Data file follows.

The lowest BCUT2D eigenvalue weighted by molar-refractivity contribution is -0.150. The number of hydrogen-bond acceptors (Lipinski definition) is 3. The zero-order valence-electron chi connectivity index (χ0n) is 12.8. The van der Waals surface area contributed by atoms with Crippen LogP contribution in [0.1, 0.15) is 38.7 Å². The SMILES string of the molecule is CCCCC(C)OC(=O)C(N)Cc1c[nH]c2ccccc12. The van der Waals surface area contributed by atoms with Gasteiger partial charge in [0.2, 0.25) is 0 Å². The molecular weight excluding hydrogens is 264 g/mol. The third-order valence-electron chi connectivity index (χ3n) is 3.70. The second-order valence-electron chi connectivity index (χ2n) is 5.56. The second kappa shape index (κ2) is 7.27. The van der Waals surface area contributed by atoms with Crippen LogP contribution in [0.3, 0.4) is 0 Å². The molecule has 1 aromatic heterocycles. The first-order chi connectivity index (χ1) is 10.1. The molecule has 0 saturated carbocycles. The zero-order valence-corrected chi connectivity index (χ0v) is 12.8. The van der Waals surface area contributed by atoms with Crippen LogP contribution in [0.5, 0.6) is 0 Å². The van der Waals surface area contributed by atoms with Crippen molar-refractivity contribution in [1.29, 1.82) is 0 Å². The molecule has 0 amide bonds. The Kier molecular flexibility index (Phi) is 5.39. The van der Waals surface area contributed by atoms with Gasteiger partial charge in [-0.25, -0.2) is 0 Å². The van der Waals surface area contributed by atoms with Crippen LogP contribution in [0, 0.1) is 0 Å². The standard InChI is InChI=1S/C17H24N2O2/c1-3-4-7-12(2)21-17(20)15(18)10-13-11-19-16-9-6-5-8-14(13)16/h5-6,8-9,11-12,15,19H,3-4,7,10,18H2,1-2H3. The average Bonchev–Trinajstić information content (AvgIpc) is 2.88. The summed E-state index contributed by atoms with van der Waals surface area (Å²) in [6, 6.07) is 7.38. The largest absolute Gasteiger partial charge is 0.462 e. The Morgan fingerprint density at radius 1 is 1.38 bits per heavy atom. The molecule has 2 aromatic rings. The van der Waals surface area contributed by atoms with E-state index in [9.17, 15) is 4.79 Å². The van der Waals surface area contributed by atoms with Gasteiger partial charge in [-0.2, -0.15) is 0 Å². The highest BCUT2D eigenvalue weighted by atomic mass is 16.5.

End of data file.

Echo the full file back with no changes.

The lowest BCUT2D eigenvalue weighted by molar-refractivity contribution is -0.150. The number of hydrogen-bond acceptors (Lipinski definition) is 3. The zero-order valence-electron chi connectivity index (χ0n) is 12.8. The van der Waals surface area contributed by atoms with Crippen LogP contribution in [0.1, 0.15) is 38.7 Å². The SMILES string of the molecule is CCCCC(C)OC(=O)C(N)Cc1c[nH]c2ccccc12. The van der Waals surface area contributed by atoms with Gasteiger partial charge in [0.2, 0.25) is 0 Å². The molecular weight excluding hydrogens is 264 g/mol. The third-order valence-electron chi connectivity index (χ3n) is 3.70. The second-order valence-electron chi connectivity index (χ2n) is 5.56. The second kappa shape index (κ2) is 7.27. The van der Waals surface area contributed by atoms with Crippen LogP contribution in [0.3, 0.4) is 0 Å². The molecule has 1 aromatic heterocycles. The first-order chi connectivity index (χ1) is 10.1. The molecule has 0 saturated carbocycles. The zero-order valence-corrected chi connectivity index (χ0v) is 12.8. The van der Waals surface area contributed by atoms with Crippen LogP contribution in [0.5, 0.6) is 0 Å². The van der Waals surface area contributed by atoms with Crippen molar-refractivity contribution in [1.29, 1.82) is 0 Å². The molecule has 0 amide bonds. The Kier molecular flexibility index (Phi) is 5.39. The van der Waals surface area contributed by atoms with Gasteiger partial charge in [-0.25, -0.2) is 0 Å². The van der Waals surface area contributed by atoms with Crippen LogP contribution in [0, 0.1) is 0 Å². The standard InChI is InChI=1S/C17H24N2O2/c1-3-4-7-12(2)21-17(20)15(18)10-13-11-19-16-9-6-5-8-14(13)16/h5-6,8-9,11-12,15,19H,3-4,7,10,18H2,1-2H3. The average Bonchev–Trinajstić information content (AvgIpc) is 2.88. The summed E-state index contributed by atoms with van der Waals surface area (Å²) in [6, 6.07) is 7.38. The largest absolute Gasteiger partial charge is 0.462 e. The Morgan fingerprint density at radius 1 is 1.38 bits per heavy atom. The molecule has 2 aromatic rings. The van der Waals surface area contributed by atoms with E-state index in [9.17, 15) is 4.79 Å². The van der Waals surface area contributed by atoms with Gasteiger partial charge in [-0.2, -0.15) is 0 Å². The highest BCUT2D eigenvalue weighted by atomic mass is 16.5.